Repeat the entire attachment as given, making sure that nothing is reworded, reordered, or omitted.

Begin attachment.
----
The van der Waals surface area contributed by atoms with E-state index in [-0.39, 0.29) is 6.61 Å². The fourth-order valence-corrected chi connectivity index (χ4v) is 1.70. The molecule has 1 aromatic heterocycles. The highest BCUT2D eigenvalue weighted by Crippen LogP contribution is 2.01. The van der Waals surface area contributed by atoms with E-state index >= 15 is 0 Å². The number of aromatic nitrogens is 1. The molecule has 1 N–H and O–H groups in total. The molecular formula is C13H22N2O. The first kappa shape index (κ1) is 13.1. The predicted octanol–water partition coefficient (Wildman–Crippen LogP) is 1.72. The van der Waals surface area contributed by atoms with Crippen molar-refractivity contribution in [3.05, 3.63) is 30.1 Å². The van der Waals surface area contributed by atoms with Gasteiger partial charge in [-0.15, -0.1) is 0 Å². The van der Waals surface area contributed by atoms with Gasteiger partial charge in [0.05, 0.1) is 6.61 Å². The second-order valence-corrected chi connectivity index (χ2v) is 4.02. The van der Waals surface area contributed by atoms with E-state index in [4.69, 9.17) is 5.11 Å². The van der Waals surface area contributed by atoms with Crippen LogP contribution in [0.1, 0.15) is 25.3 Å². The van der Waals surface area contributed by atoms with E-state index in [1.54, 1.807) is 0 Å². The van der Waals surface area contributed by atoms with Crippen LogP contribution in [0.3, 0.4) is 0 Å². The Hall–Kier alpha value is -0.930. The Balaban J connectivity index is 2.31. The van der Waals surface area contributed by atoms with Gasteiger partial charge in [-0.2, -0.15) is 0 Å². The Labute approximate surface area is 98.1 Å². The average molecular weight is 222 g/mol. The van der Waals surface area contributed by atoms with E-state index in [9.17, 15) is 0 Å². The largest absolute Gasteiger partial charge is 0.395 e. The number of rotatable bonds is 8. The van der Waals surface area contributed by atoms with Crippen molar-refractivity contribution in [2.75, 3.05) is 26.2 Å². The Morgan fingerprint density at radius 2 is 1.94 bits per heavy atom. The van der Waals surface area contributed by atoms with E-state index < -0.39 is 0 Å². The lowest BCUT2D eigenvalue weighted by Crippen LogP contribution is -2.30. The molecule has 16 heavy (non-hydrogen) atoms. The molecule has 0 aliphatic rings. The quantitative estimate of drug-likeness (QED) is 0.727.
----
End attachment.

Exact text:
The van der Waals surface area contributed by atoms with E-state index in [-0.39, 0.29) is 6.61 Å². The fourth-order valence-corrected chi connectivity index (χ4v) is 1.70. The molecule has 1 aromatic heterocycles. The highest BCUT2D eigenvalue weighted by Crippen LogP contribution is 2.01. The van der Waals surface area contributed by atoms with E-state index >= 15 is 0 Å². The number of aromatic nitrogens is 1. The molecule has 1 N–H and O–H groups in total. The molecular formula is C13H22N2O. The first kappa shape index (κ1) is 13.1. The predicted octanol–water partition coefficient (Wildman–Crippen LogP) is 1.72. The van der Waals surface area contributed by atoms with Crippen molar-refractivity contribution in [3.05, 3.63) is 30.1 Å². The van der Waals surface area contributed by atoms with Gasteiger partial charge in [-0.15, -0.1) is 0 Å². The van der Waals surface area contributed by atoms with Gasteiger partial charge in [0.05, 0.1) is 6.61 Å². The second-order valence-corrected chi connectivity index (χ2v) is 4.02. The van der Waals surface area contributed by atoms with E-state index in [4.69, 9.17) is 5.11 Å². The van der Waals surface area contributed by atoms with Crippen LogP contribution in [0.1, 0.15) is 25.3 Å². The van der Waals surface area contributed by atoms with E-state index in [1.54, 1.807) is 0 Å². The van der Waals surface area contributed by atoms with Crippen LogP contribution in [0.3, 0.4) is 0 Å². The Hall–Kier alpha value is -0.930. The Balaban J connectivity index is 2.31. The van der Waals surface area contributed by atoms with Gasteiger partial charge in [-0.2, -0.15) is 0 Å². The Labute approximate surface area is 98.1 Å². The average molecular weight is 222 g/mol. The van der Waals surface area contributed by atoms with E-state index in [9.17, 15) is 0 Å². The largest absolute Gasteiger partial charge is 0.395 e. The number of rotatable bonds is 8. The van der Waals surface area contributed by atoms with Crippen molar-refractivity contribution in [2.75, 3.05) is 26.2 Å². The Morgan fingerprint density at radius 2 is 1.94 bits per heavy atom. The van der Waals surface area contributed by atoms with E-state index < -0.39 is 0 Å². The lowest BCUT2D eigenvalue weighted by Crippen LogP contribution is -2.30. The molecule has 16 heavy (non-hydrogen) atoms. The molecule has 0 aliphatic rings. The quantitative estimate of drug-likeness (QED) is 0.727.